A Dramatic Shift In Healthcare
Sometimes, statistics and data can be very insightful. Recently, one of our patients posted an interesting graph on his Facebook page reflecting one such example:
While this graph compares a whole century of evolution in medical care, encompassing a multitude of factors, most notably the discovery of antibiotics, the fact of the matter is that this graph can be summarized by a simple conclusion: causes of death have dramatically shifted over the last century from acute, infection-based conditions now to chronic, inflammatory disease-based conditions. Deaths due to infections have nearly evaporated from 53% down to a barely noticeable 3%, while the collective group of cancer, heart disease, diabetes, and Alzheimer’s disease have ballooned from 18% to 73%.
What does this say about the health of society, and more importantly, what does this mean to each of us as individuals? We’ve done a good job at identifying and treating acute and potentially threatening infections. We’re living longer, and subsequently, we need to take better care of ourselves in areas that are harder to assess and harder to continuously be attentive toward. Because it’s now even less of a race and even more of a marathon, we need to pay continuous and disciplined attention to our form – to the basic fundamentals of our body and it’s performance, and not just react when emergent symptoms arise, which can commonly reflect a crisis point. Think about it: how do we measure “inflammation”, the now-understood common basis of heart disease, diabetes, and more? Sure, there’s the cardiac CRP blood test, but how accurate is this in truly assessing inflammation? And of course, historically, there’s profiling each individual’s risk factors – but just how helpful is this? And when do we really become more aware that inflammation is an issue? – commonly, it’s when we’re diagnosed with diabetes, a stroke, or a heart attack: the latter stages of disease. And thus, we arrive at this conclusion: it’s time to stop just giving lip service to “preventive medicine”, and actually put it into action.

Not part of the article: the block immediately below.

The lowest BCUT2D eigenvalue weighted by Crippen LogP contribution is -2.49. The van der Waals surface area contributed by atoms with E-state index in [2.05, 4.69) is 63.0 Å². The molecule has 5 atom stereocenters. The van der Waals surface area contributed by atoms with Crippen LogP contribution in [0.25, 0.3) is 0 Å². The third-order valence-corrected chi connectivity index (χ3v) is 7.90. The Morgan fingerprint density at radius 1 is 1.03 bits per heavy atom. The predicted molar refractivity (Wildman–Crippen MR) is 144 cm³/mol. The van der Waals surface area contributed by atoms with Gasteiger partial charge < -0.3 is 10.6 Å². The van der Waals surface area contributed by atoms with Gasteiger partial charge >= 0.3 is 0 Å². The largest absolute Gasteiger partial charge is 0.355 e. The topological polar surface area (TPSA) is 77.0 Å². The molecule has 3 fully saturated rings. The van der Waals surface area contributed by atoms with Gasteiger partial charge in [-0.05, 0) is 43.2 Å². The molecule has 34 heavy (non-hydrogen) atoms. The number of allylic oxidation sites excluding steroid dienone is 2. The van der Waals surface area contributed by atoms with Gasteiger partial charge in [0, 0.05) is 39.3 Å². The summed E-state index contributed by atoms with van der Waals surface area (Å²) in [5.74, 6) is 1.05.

So, what can we do? At a minimum, this should urge us to continue, or increase, our mindful nutrition and exercise habits. Eating healthily (fruits and vegetables; living foods rather than processed foods) and exercising regularly go a long, long way in keeping our bodies clean and optimally fueled. Further steps might include awareness and reduction of toxins that burden our bodies: cigarettes, alcohol, heavy metals from our water source or other foods (eg, mercury in certain fish), plastics in our food preparation or storage (eg, BPA in food containers), environmental influences at some of our workplaces, stress management (which may include relationship conflicts, internal conflicts, life circumstances of which we have less influence, etc), and more. Quantified diagnostic steps might include specialized functional testing: assessing our gut health ecosystem (healthy, balanced bacterial colonies? unwanted yeast or parasites? malabsorption or digestive deficiencies?), our micronutrient cellular energy-production processes (adequate anti-oxidants, B vitamins, and other minerals that allow our bodies optimal fuel for performance?), food intolerances/allergies, and hormonal imbalances (thyroid, adrenals, gonadal organs?).
At Personal Care Physicians of Greater Newburyport, we are dedicated to engaging with our patients to dig as deep as you are willing to go, and help you take whatever action you’re ready for at any given moment, allowing you to experience life to its fullest for as long as possible. Let’s make life less about avoiding disease and more about pursuing vitality!